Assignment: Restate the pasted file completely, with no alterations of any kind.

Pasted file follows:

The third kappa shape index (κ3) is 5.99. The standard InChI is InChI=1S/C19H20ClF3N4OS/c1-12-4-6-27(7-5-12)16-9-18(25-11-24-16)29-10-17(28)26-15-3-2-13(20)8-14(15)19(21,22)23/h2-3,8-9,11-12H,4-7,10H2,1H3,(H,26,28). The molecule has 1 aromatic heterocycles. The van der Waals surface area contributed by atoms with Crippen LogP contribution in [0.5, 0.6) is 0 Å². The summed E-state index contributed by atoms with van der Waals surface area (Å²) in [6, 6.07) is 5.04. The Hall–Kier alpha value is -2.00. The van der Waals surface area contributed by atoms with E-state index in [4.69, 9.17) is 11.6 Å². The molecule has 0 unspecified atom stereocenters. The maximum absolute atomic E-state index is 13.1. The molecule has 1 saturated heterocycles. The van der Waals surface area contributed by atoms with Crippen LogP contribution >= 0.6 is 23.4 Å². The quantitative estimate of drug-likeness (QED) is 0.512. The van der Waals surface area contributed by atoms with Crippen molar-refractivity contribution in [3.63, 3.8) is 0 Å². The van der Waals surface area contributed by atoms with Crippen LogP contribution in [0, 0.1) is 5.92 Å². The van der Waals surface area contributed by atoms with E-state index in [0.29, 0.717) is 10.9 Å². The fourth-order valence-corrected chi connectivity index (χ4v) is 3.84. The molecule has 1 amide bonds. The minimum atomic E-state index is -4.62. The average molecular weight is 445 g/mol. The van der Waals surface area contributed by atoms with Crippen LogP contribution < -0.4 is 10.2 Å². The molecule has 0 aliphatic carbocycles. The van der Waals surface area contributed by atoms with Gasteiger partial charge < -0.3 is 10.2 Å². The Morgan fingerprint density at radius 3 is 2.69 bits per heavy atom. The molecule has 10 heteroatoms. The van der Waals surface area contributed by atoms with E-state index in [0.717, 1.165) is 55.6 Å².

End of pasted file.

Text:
The third kappa shape index (κ3) is 5.99. The standard InChI is InChI=1S/C19H20ClF3N4OS/c1-12-4-6-27(7-5-12)16-9-18(25-11-24-16)29-10-17(28)26-15-3-2-13(20)8-14(15)19(21,22)23/h2-3,8-9,11-12H,4-7,10H2,1H3,(H,26,28). The molecule has 1 aromatic heterocycles. The van der Waals surface area contributed by atoms with Crippen LogP contribution in [0.5, 0.6) is 0 Å². The summed E-state index contributed by atoms with van der Waals surface area (Å²) in [6, 6.07) is 5.04. The Hall–Kier alpha value is -2.00. The van der Waals surface area contributed by atoms with E-state index in [4.69, 9.17) is 11.6 Å². The molecule has 0 unspecified atom stereocenters. The maximum absolute atomic E-state index is 13.1. The molecule has 1 saturated heterocycles. The van der Waals surface area contributed by atoms with Crippen LogP contribution >= 0.6 is 23.4 Å². The quantitative estimate of drug-likeness (QED) is 0.512. The van der Waals surface area contributed by atoms with Crippen molar-refractivity contribution in [3.63, 3.8) is 0 Å². The van der Waals surface area contributed by atoms with Crippen LogP contribution in [0, 0.1) is 5.92 Å². The van der Waals surface area contributed by atoms with E-state index in [0.29, 0.717) is 10.9 Å². The fourth-order valence-corrected chi connectivity index (χ4v) is 3.84. The molecule has 1 amide bonds. The minimum atomic E-state index is -4.62. The average molecular weight is 445 g/mol. The van der Waals surface area contributed by atoms with Crippen LogP contribution < -0.4 is 10.2 Å². The molecule has 0 aliphatic carbocycles. The van der Waals surface area contributed by atoms with Gasteiger partial charge < -0.3 is 10.2 Å². The Morgan fingerprint density at radius 3 is 2.69 bits per heavy atom. The molecule has 10 heteroatoms. The van der Waals surface area contributed by atoms with E-state index in [0.717, 1.165) is 55.6 Å².